Bachelor of Social Work
The Bachelor of Social Work (B.S.W.) degree program provides the education and experience necessary for a career in social work.
The Bachelor of Social Work (B.S.W.) degree program provides the education and experience necessary for a career in social work. It prepares graduates for beginning generalist social work practice with individuals, families, groups, organizations, and communities. (The University of Kansas)
The Bachelor of Social Work (BSW) degree is most suited for entry-level positions in areas such as family services, child welfare, public health, and substance abuse. However, individuals interested in clinical social work often continue their education and obtain a Master of Social Work (MSW).
There are three social work specializations that individuals who graduate with a Bachelor of Social Work (BSW) can pursue, and it can be helpful for aspiring social workers to learn about the job duties and outlook for each. A BSW program prepares graduates for a variety of entry-level social worker jobs. Through field experience and coursework in psychology, sociology, social work practice, and research methods, BSW graduates gain the skills needed to work as a child, family, and school social workers; mental health and substance abuse social workers; or healthcare social workers.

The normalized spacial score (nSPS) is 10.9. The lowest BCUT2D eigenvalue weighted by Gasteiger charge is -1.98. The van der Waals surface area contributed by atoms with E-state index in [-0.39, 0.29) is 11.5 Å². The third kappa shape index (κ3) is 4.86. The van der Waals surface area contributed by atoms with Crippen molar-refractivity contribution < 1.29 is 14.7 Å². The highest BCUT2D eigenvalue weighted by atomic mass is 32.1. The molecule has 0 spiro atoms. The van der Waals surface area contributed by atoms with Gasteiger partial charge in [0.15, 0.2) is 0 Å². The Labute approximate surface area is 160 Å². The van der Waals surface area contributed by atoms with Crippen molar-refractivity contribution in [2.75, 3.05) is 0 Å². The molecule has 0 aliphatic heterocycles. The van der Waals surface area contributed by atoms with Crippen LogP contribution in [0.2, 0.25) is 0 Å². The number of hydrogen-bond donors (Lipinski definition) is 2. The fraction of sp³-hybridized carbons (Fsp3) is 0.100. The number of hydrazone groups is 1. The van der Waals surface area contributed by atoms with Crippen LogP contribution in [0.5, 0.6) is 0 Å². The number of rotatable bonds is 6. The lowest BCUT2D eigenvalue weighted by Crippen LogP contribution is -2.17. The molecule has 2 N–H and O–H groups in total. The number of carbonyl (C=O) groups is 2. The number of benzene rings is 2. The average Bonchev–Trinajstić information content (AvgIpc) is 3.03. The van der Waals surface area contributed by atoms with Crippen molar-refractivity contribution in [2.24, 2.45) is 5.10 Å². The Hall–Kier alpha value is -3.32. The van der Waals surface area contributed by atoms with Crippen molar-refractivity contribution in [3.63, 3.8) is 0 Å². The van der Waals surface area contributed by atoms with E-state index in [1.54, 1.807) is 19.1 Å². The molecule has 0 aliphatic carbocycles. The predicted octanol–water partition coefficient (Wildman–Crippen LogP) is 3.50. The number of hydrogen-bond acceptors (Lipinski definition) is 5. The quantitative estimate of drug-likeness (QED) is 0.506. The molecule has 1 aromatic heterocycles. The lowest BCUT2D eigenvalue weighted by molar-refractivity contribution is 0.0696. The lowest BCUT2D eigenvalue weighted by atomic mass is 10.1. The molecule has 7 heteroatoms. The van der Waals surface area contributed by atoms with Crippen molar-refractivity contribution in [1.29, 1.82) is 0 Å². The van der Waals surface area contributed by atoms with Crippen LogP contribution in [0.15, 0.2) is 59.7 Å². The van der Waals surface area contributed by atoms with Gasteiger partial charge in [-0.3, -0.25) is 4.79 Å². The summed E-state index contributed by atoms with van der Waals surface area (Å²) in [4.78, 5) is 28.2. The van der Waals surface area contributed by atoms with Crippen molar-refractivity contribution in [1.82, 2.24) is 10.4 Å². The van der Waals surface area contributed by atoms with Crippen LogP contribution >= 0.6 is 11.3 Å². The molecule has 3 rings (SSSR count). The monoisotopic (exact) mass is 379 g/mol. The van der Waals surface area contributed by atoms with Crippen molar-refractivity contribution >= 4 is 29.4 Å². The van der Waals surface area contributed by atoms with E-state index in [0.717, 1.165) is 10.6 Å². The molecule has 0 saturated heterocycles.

It is important to note that a BSW does not prepare graduates for work in all social work specialty areas. For instance, it doesn't prepare graduates to become clinical social workers, which requires licensure, experience, and a master's degree.
Child, Family, School Social Work
Social workers who specialize in child, family, and school social work often deal with issues related to child welfare and protective services as well as other family-related issues. They may work directly with individuals or host workshops for groups. Some of the issues that they address may include:
- Foster care
- Teenage pregnancy
- Domestic violence
- Drug and alcohol use
- Stress and homelessness
- Conflict resolution
Employment is often found in schools and individual and family services agencies as well as state or local government agencies. According to the U.S. Bureau of Labor Statistics (BLS), these social workers are expected to experience job growth of 6% between 2014 and 2024, which is about average. This is due to a need for social workers who can provide support at schools and to families who are having, problems. While the mean wage for child, family, and school social workers was $47,510 in May 2016, those working exclusively in elementary and secondary schools earned an average annual wage of $62,170, according to the BLS.
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